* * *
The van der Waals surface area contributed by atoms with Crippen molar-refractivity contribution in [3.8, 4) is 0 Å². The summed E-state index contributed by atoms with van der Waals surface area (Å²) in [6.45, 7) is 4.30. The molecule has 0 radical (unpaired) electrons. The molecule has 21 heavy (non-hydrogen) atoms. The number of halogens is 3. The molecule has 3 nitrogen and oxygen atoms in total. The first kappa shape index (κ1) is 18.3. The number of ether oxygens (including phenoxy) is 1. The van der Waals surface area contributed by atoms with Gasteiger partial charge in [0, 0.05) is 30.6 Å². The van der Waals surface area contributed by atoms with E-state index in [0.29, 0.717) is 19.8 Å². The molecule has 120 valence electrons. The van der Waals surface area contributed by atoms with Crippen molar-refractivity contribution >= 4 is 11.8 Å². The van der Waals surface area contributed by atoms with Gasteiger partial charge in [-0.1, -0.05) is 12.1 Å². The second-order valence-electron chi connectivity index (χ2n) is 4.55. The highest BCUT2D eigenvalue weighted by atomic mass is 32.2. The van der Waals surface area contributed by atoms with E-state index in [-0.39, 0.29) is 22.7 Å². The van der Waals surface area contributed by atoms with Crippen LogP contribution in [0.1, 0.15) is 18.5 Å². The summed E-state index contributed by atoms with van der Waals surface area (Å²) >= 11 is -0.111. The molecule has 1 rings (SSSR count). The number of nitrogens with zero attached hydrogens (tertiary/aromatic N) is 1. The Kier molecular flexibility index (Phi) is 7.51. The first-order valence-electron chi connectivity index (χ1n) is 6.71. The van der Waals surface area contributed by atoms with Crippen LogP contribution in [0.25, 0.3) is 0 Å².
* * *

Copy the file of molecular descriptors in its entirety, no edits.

The van der Waals surface area contributed by atoms with Crippen molar-refractivity contribution in [3.8, 4) is 0 Å². The summed E-state index contributed by atoms with van der Waals surface area (Å²) in [6.45, 7) is 4.30. The molecule has 0 radical (unpaired) electrons. The molecule has 21 heavy (non-hydrogen) atoms. The number of halogens is 3. The molecule has 3 nitrogen and oxygen atoms in total. The first kappa shape index (κ1) is 18.3. The number of ether oxygens (including phenoxy) is 1. The van der Waals surface area contributed by atoms with Gasteiger partial charge in [0, 0.05) is 30.6 Å². The van der Waals surface area contributed by atoms with E-state index in [0.29, 0.717) is 19.8 Å². The molecule has 120 valence electrons. The van der Waals surface area contributed by atoms with Crippen molar-refractivity contribution >= 4 is 11.8 Å². The van der Waals surface area contributed by atoms with Gasteiger partial charge in [-0.1, -0.05) is 12.1 Å². The second-order valence-electron chi connectivity index (χ2n) is 4.55. The highest BCUT2D eigenvalue weighted by atomic mass is 32.2. The van der Waals surface area contributed by atoms with E-state index in [-0.39, 0.29) is 22.7 Å². The van der Waals surface area contributed by atoms with Crippen LogP contribution in [0.1, 0.15) is 18.5 Å². The summed E-state index contributed by atoms with van der Waals surface area (Å²) >= 11 is -0.111. The molecule has 1 rings (SSSR count). The number of nitrogens with zero attached hydrogens (tertiary/aromatic N) is 1. The Kier molecular flexibility index (Phi) is 7.51. The first-order valence-electron chi connectivity index (χ1n) is 6.71. The van der Waals surface area contributed by atoms with Crippen LogP contribution in [0.25, 0.3) is 0 Å².